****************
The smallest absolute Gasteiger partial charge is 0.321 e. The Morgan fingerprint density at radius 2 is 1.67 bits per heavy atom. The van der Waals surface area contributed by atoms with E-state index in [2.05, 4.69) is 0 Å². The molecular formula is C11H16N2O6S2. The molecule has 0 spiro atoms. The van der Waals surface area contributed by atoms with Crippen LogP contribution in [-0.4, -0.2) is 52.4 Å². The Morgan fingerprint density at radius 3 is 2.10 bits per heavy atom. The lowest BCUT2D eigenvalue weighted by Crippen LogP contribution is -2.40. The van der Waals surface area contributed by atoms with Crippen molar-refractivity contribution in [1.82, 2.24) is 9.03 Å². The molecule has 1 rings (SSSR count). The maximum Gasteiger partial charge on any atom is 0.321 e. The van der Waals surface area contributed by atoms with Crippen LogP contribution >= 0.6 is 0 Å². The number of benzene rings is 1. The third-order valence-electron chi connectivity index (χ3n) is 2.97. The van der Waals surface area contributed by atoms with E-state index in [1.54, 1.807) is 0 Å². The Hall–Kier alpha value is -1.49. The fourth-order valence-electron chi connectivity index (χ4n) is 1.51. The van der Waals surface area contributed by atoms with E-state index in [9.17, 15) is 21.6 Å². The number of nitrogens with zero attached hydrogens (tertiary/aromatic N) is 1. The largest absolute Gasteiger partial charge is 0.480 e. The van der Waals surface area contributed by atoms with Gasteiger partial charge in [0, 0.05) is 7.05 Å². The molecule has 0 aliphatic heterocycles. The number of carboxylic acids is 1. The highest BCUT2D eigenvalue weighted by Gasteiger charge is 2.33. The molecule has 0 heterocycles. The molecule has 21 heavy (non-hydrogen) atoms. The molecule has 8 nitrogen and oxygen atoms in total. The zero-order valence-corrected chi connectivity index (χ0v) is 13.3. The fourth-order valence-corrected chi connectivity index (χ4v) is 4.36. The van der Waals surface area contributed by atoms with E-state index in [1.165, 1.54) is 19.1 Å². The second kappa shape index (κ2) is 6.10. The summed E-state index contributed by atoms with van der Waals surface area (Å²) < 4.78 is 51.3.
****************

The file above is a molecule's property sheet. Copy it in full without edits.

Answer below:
The smallest absolute Gasteiger partial charge is 0.321 e. The Morgan fingerprint density at radius 2 is 1.67 bits per heavy atom. The van der Waals surface area contributed by atoms with E-state index in [2.05, 4.69) is 0 Å². The molecular formula is C11H16N2O6S2. The molecule has 0 spiro atoms. The van der Waals surface area contributed by atoms with Crippen LogP contribution in [-0.4, -0.2) is 52.4 Å². The Morgan fingerprint density at radius 3 is 2.10 bits per heavy atom. The lowest BCUT2D eigenvalue weighted by Crippen LogP contribution is -2.40. The van der Waals surface area contributed by atoms with Crippen molar-refractivity contribution in [1.82, 2.24) is 9.03 Å². The molecule has 1 rings (SSSR count). The maximum Gasteiger partial charge on any atom is 0.321 e. The van der Waals surface area contributed by atoms with Crippen LogP contribution >= 0.6 is 0 Å². The number of benzene rings is 1. The third-order valence-electron chi connectivity index (χ3n) is 2.97. The van der Waals surface area contributed by atoms with E-state index in [1.54, 1.807) is 0 Å². The Hall–Kier alpha value is -1.49. The fourth-order valence-electron chi connectivity index (χ4n) is 1.51. The van der Waals surface area contributed by atoms with E-state index in [9.17, 15) is 21.6 Å². The number of nitrogens with zero attached hydrogens (tertiary/aromatic N) is 1. The largest absolute Gasteiger partial charge is 0.480 e. The van der Waals surface area contributed by atoms with Gasteiger partial charge in [0, 0.05) is 7.05 Å². The molecule has 0 aliphatic heterocycles. The number of carboxylic acids is 1. The highest BCUT2D eigenvalue weighted by Gasteiger charge is 2.33. The molecule has 0 heterocycles. The molecule has 21 heavy (non-hydrogen) atoms. The molecule has 8 nitrogen and oxygen atoms in total. The zero-order valence-corrected chi connectivity index (χ0v) is 13.3. The fourth-order valence-corrected chi connectivity index (χ4v) is 4.36. The van der Waals surface area contributed by atoms with E-state index in [1.165, 1.54) is 19.1 Å². The second kappa shape index (κ2) is 6.10. The summed E-state index contributed by atoms with van der Waals surface area (Å²) < 4.78 is 51.3.